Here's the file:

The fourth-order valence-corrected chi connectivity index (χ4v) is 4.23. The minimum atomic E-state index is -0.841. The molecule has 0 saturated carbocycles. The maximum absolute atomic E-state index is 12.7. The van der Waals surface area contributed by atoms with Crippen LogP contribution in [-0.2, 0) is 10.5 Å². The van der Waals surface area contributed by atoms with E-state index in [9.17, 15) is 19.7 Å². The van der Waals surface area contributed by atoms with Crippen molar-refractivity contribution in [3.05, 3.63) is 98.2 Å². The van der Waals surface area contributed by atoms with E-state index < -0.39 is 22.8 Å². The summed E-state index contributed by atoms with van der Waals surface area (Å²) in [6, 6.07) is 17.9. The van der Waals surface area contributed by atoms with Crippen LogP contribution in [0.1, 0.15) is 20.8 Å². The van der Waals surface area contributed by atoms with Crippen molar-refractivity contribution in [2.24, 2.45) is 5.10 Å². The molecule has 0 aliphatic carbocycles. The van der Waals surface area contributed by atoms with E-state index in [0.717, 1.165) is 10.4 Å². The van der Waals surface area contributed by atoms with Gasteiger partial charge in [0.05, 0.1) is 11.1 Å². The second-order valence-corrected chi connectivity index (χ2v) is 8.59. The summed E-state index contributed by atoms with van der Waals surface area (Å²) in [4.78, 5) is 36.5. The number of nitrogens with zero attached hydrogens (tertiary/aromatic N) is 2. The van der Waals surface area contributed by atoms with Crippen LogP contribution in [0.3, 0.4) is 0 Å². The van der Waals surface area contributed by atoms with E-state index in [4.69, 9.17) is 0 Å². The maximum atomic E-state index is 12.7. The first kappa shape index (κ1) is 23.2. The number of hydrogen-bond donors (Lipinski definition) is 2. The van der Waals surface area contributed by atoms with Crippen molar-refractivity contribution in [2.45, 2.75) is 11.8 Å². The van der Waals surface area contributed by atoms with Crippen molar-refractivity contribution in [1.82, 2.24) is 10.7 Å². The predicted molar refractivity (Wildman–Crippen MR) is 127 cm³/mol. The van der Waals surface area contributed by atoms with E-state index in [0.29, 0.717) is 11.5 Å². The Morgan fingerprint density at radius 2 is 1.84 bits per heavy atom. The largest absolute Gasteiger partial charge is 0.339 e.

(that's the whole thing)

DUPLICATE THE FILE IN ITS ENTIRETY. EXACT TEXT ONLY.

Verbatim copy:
The fourth-order valence-corrected chi connectivity index (χ4v) is 4.23. The minimum atomic E-state index is -0.841. The molecule has 0 saturated carbocycles. The maximum absolute atomic E-state index is 12.7. The van der Waals surface area contributed by atoms with Crippen LogP contribution in [-0.2, 0) is 10.5 Å². The van der Waals surface area contributed by atoms with E-state index in [9.17, 15) is 19.7 Å². The van der Waals surface area contributed by atoms with Crippen molar-refractivity contribution in [3.05, 3.63) is 98.2 Å². The van der Waals surface area contributed by atoms with E-state index < -0.39 is 22.8 Å². The summed E-state index contributed by atoms with van der Waals surface area (Å²) in [6, 6.07) is 17.9. The van der Waals surface area contributed by atoms with Crippen LogP contribution in [0.1, 0.15) is 20.8 Å². The van der Waals surface area contributed by atoms with Crippen molar-refractivity contribution in [2.24, 2.45) is 5.10 Å². The molecule has 0 aliphatic carbocycles. The van der Waals surface area contributed by atoms with E-state index in [0.717, 1.165) is 10.4 Å². The van der Waals surface area contributed by atoms with Gasteiger partial charge in [0.05, 0.1) is 11.1 Å². The second-order valence-corrected chi connectivity index (χ2v) is 8.59. The summed E-state index contributed by atoms with van der Waals surface area (Å²) in [4.78, 5) is 36.5. The number of nitrogens with zero attached hydrogens (tertiary/aromatic N) is 2. The van der Waals surface area contributed by atoms with Crippen LogP contribution in [0.3, 0.4) is 0 Å². The van der Waals surface area contributed by atoms with E-state index in [4.69, 9.17) is 0 Å². The maximum atomic E-state index is 12.7. The first kappa shape index (κ1) is 23.2. The number of hydrogen-bond donors (Lipinski definition) is 2. The van der Waals surface area contributed by atoms with Crippen molar-refractivity contribution in [2.45, 2.75) is 11.8 Å². The van der Waals surface area contributed by atoms with Crippen molar-refractivity contribution in [1.82, 2.24) is 10.7 Å². The predicted molar refractivity (Wildman–Crippen MR) is 127 cm³/mol. The van der Waals surface area contributed by atoms with E-state index in [0.29, 0.717) is 11.5 Å². The Morgan fingerprint density at radius 2 is 1.84 bits per heavy atom. The largest absolute Gasteiger partial charge is 0.339 e.